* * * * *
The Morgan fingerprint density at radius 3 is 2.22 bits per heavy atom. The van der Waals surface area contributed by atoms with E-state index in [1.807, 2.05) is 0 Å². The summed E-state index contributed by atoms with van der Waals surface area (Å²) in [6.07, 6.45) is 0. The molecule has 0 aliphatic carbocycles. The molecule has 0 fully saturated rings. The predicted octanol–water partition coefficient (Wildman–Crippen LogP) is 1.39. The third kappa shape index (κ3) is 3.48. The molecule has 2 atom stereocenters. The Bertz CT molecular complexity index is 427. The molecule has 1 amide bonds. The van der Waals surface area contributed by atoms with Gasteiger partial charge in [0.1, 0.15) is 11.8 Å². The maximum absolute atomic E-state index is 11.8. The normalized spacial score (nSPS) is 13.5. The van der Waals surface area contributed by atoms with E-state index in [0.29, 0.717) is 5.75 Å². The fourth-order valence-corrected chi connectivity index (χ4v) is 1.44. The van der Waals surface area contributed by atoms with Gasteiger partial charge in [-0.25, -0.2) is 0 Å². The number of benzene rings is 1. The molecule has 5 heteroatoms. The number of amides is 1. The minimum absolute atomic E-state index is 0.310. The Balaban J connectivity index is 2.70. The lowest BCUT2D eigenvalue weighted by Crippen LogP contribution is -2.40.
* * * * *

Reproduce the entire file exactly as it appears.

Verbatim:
The Morgan fingerprint density at radius 3 is 2.22 bits per heavy atom. The van der Waals surface area contributed by atoms with E-state index in [1.807, 2.05) is 0 Å². The summed E-state index contributed by atoms with van der Waals surface area (Å²) in [6.07, 6.45) is 0. The molecule has 0 aliphatic carbocycles. The molecule has 0 fully saturated rings. The predicted octanol–water partition coefficient (Wildman–Crippen LogP) is 1.39. The third kappa shape index (κ3) is 3.48. The molecule has 2 atom stereocenters. The Bertz CT molecular complexity index is 427. The molecule has 1 amide bonds. The van der Waals surface area contributed by atoms with Gasteiger partial charge in [0.1, 0.15) is 11.8 Å². The maximum absolute atomic E-state index is 11.8. The normalized spacial score (nSPS) is 13.5. The van der Waals surface area contributed by atoms with E-state index in [0.29, 0.717) is 5.75 Å². The fourth-order valence-corrected chi connectivity index (χ4v) is 1.44. The van der Waals surface area contributed by atoms with Gasteiger partial charge in [-0.25, -0.2) is 0 Å². The number of benzene rings is 1. The molecule has 5 heteroatoms. The number of amides is 1. The minimum absolute atomic E-state index is 0.310. The Balaban J connectivity index is 2.70. The lowest BCUT2D eigenvalue weighted by Crippen LogP contribution is -2.40.